Japan’s number of reported coronavirus infections has hit a record high and the prime minister is urging maximum caution but has stopped short of calling for restrictions on travel or business
TOKYO — Japan’s number of reported coronavirus infections hit a record high in numbers released Thursday, and the prime minister urged maximum caution but stopped short of calling for restrictions on travel or business.
Tokyo’s metropolitan government reported 493 new cases Wednesday, surpassing the city’s previous high of 472 on Aug. 1 during the peak of any earlier surge.
The nationwide spikes, especially in the populated capital region and Hokkaido in the north, are also alarming experts ahead of an upcoming three-day weekend and the winter holiday season. They have called on officials to step up preventive measures.
Prime Minister Yoshihide Suga told reporters Thursday that he has instructed relevant ministers to do their utmost to prevent the infections from escalating and he urged the thorough use of masks. But he said his government’s tourism and dining incentives will continue.
The “GoTo eat” dining campaign aimed at supporting the restaurant and tourism industry should be limited to groups of up to four people, Suga said. He also asked people to wear masks when dining, remove them only they put food in their mouths and immediately put them back on while talking quietly.
“I ask the people to quietly dine with mask,” Suga said. “I will start thoroughly doing that myself.”
Experts say the wide use of face masks and other common preventative measures, as well as cultural traditions that lack handshakes and kissing, might have helped keep the country’s caseload low.
A top government panel expert, Shigeru Omi, told a parliamentary session Wednesday that infection “clusters” are now occurring in diverse situations, making preventive measures more challenging and would require scaling down of economic and social activity.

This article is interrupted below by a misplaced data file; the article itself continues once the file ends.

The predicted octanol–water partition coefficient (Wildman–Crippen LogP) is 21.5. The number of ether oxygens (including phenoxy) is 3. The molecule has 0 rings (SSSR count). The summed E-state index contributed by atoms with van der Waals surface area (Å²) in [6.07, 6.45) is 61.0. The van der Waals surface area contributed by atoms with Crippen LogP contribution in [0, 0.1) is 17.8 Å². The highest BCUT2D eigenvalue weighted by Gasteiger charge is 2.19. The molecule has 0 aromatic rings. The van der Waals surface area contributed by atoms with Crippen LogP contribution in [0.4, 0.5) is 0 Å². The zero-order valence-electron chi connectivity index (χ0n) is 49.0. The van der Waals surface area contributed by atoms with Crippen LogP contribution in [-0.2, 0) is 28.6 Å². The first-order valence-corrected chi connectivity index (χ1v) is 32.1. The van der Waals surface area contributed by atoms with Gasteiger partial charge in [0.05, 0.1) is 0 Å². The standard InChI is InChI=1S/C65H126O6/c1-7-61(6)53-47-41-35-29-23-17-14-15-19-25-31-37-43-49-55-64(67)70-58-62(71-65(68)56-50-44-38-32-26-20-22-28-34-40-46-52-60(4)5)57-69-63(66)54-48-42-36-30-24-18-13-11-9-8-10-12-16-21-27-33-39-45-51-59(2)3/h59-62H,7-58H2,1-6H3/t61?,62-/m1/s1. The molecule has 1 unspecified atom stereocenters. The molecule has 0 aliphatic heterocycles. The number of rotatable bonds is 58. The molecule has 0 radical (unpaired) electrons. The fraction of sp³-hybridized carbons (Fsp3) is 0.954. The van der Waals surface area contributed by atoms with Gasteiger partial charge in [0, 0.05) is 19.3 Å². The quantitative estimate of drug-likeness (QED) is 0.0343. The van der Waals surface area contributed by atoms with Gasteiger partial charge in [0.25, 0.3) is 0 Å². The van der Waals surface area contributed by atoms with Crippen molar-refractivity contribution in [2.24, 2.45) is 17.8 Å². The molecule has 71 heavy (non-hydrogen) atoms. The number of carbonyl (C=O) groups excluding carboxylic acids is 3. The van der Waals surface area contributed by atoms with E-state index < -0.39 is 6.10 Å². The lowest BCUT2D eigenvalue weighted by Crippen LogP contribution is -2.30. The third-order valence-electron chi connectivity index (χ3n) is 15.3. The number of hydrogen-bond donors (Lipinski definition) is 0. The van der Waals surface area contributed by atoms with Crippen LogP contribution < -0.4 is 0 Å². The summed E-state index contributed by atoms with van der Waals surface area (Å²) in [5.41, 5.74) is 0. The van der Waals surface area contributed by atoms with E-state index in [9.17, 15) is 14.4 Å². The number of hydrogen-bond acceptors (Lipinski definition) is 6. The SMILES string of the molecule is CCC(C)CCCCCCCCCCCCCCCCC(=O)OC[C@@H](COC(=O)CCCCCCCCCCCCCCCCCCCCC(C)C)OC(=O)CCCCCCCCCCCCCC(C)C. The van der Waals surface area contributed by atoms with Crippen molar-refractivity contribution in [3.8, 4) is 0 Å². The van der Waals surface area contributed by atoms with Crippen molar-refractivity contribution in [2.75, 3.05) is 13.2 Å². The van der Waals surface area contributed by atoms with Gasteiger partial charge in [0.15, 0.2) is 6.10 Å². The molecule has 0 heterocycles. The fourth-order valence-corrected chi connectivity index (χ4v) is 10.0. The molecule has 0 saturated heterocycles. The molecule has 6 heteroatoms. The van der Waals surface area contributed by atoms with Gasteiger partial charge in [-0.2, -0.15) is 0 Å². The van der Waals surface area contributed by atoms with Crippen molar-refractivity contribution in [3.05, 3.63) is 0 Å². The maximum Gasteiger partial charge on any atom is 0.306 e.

“It’s time to buckle up again,(asterisk) Omi said.
Japan Medical Association President Toshio Nakagawa urged Tokyo residents to stay home over the weekend.
Economy Revitalization Minister Yasutoshi Nishimura told reporters late Wednesday that service industry groups are currently revising their safety guidelines to step up preventive measures at restaurants and bars where risks are deemed high.
Government officials are reluctant to scale back businesses at a time when the economy is still struggling.
The resurgence could also complicate things as Tokyo prepares to host the Olympics next summer after a postponement due to the pandemic.
Japan declared a state of emergency in April and May, making nonbinding stay-at-home and business closure requests. The number of cases had leveled off thanks to the measure, even if many people still commuted, picnicked in the park and dined at restaurants that stayed open despite the requests.
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